Author: Leah Konen
Published: November 2016
Perfect for fans of Lauren Myracle and Rainbow Rowell, The Romantics will charm readers of all ages. Gael Brennan is about to have his heart broken when his first big relationship crumbles on the heels of his parents’ painful separation. Love intervenes with the intention of setting things right—but she doesn’t anticipate the intrusion of her dreaded nemesis: the Rebound. Love’s plans for Gael are sidetracked by Cara, Gael’s hot-sauce-wielding “dream girl.”
The more Love meddles, the further Gael drifts from the one girl who can help him mend his heart. Soon Love starts breaking all her own rules—and in order to set Gael’s fate back on course, she has to make some tough decisions about what it means to truly care.
The Romantics was cute and charming and a light, fluffy read; a diverting afternoon's entertainment. It's exactly what it promises to be on the cover: a book romcom about Love, narrated by Love her/itself -- who is also weirdly relateable. It's kind of a twee concept but to her credit, Leah Konen pulls it off with minimal amounts of preciousness. There is the occasional juvenile moment from Gabe, but the random immaturity often leads to character growth for our main character. If you love love, or love a good love story, The Romantics is a good bet for your next read.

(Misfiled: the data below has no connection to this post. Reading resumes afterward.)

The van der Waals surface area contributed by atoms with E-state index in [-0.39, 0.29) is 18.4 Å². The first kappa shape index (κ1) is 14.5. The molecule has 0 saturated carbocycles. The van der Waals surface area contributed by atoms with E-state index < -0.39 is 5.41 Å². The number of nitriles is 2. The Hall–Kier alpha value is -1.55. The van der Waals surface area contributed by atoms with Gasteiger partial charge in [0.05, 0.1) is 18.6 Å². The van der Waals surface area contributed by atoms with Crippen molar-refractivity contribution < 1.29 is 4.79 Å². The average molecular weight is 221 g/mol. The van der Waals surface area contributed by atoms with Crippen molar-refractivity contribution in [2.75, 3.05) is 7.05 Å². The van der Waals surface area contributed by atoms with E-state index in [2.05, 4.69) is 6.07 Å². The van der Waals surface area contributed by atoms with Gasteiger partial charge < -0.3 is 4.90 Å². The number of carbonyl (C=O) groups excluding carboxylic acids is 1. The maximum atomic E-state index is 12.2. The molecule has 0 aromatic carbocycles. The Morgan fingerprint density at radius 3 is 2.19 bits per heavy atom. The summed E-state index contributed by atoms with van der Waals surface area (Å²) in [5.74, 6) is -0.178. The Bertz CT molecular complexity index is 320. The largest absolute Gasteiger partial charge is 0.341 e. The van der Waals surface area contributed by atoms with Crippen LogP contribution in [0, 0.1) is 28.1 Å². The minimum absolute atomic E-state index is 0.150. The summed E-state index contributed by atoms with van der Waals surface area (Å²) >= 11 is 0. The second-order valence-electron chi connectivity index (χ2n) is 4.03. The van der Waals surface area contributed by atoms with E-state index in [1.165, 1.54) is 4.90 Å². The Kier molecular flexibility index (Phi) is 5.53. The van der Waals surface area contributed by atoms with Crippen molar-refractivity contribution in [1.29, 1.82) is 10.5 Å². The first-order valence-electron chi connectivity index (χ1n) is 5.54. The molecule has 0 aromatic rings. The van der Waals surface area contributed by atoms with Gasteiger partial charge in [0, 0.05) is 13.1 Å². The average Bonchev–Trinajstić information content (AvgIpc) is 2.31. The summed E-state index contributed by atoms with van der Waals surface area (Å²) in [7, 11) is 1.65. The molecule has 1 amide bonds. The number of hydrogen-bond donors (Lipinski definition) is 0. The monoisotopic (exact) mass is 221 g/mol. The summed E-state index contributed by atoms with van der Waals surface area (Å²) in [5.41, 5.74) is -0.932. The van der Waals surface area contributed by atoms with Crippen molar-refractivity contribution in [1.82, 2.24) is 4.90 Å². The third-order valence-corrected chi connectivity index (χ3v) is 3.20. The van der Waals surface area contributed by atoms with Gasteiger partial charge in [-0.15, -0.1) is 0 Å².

I loved that the concept of the novel wasn't the entire focus. Love might narrate Gael's life and also interfere in it, but there's so much more to him as a person than just his romantic relationships. His homelife is slowly revealed and its role in his personal relationships makes an impact. He might be a romantic at heart, but he's also a believable teen. Another appreciated aspect of The Romantics is that it does not vilify rival love interest's of Gael's. The endgame is obvious (Love-the-narrator is not subtle) but there's no slut-shaming or baseless girl-on-girl hate. There are tropes aplenty to be found in The Romantics (airport scene!) but those particualr two are happily absent.